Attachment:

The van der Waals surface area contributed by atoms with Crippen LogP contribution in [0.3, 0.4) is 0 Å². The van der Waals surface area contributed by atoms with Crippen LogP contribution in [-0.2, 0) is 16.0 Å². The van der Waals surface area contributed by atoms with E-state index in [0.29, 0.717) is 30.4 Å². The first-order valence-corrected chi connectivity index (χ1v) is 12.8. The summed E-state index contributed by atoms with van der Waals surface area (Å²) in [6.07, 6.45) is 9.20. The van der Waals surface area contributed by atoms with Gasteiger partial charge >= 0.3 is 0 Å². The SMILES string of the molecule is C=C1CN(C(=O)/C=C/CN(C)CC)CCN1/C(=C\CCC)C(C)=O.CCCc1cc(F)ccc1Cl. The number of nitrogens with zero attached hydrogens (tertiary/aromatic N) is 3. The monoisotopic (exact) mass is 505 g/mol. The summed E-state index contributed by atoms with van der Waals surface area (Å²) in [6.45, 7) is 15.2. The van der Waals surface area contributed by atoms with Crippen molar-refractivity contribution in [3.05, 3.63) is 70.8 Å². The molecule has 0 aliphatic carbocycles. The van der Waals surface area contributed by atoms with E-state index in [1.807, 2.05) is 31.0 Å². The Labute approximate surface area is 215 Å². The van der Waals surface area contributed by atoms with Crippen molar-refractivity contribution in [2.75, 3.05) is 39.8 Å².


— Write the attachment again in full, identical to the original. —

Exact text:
The van der Waals surface area contributed by atoms with Crippen LogP contribution in [0.3, 0.4) is 0 Å². The van der Waals surface area contributed by atoms with Crippen LogP contribution in [-0.2, 0) is 16.0 Å². The van der Waals surface area contributed by atoms with E-state index in [0.29, 0.717) is 30.4 Å². The first-order valence-corrected chi connectivity index (χ1v) is 12.8. The summed E-state index contributed by atoms with van der Waals surface area (Å²) in [6.07, 6.45) is 9.20. The van der Waals surface area contributed by atoms with Gasteiger partial charge >= 0.3 is 0 Å². The SMILES string of the molecule is C=C1CN(C(=O)/C=C/CN(C)CC)CCN1/C(=C\CCC)C(C)=O.CCCc1cc(F)ccc1Cl. The number of nitrogens with zero attached hydrogens (tertiary/aromatic N) is 3. The monoisotopic (exact) mass is 505 g/mol. The summed E-state index contributed by atoms with van der Waals surface area (Å²) in [6.45, 7) is 15.2. The van der Waals surface area contributed by atoms with Crippen molar-refractivity contribution in [3.05, 3.63) is 70.8 Å². The molecule has 0 aliphatic carbocycles. The van der Waals surface area contributed by atoms with E-state index in [1.807, 2.05) is 31.0 Å². The Labute approximate surface area is 215 Å². The van der Waals surface area contributed by atoms with Crippen molar-refractivity contribution in [2.75, 3.05) is 39.8 Å².